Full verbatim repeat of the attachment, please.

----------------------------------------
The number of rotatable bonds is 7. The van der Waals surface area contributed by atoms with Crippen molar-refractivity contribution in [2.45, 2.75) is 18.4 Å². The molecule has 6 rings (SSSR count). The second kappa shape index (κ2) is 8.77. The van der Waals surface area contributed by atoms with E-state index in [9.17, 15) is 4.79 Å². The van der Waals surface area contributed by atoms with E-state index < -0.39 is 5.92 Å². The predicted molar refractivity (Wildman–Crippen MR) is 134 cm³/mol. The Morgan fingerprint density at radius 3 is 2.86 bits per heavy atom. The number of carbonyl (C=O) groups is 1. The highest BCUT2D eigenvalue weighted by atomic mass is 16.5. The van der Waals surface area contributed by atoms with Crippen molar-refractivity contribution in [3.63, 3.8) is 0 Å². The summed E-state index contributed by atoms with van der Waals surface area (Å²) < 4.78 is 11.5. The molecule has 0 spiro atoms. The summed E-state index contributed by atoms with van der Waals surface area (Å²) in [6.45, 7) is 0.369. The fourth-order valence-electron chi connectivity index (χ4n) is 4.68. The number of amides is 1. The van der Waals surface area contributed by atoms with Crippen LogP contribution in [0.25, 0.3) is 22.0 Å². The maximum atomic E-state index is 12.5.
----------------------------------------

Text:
The number of rotatable bonds is 7. The van der Waals surface area contributed by atoms with Crippen molar-refractivity contribution in [2.45, 2.75) is 18.4 Å². The molecule has 6 rings (SSSR count). The second kappa shape index (κ2) is 8.77. The van der Waals surface area contributed by atoms with E-state index in [9.17, 15) is 4.79 Å². The van der Waals surface area contributed by atoms with E-state index < -0.39 is 5.92 Å². The predicted molar refractivity (Wildman–Crippen MR) is 134 cm³/mol. The Morgan fingerprint density at radius 3 is 2.86 bits per heavy atom. The number of carbonyl (C=O) groups is 1. The highest BCUT2D eigenvalue weighted by atomic mass is 16.5. The van der Waals surface area contributed by atoms with Crippen molar-refractivity contribution in [3.63, 3.8) is 0 Å². The summed E-state index contributed by atoms with van der Waals surface area (Å²) < 4.78 is 11.5. The molecule has 0 spiro atoms. The summed E-state index contributed by atoms with van der Waals surface area (Å²) in [6.45, 7) is 0.369. The fourth-order valence-electron chi connectivity index (χ4n) is 4.68. The number of amides is 1. The van der Waals surface area contributed by atoms with Crippen LogP contribution in [0.25, 0.3) is 22.0 Å². The maximum atomic E-state index is 12.5.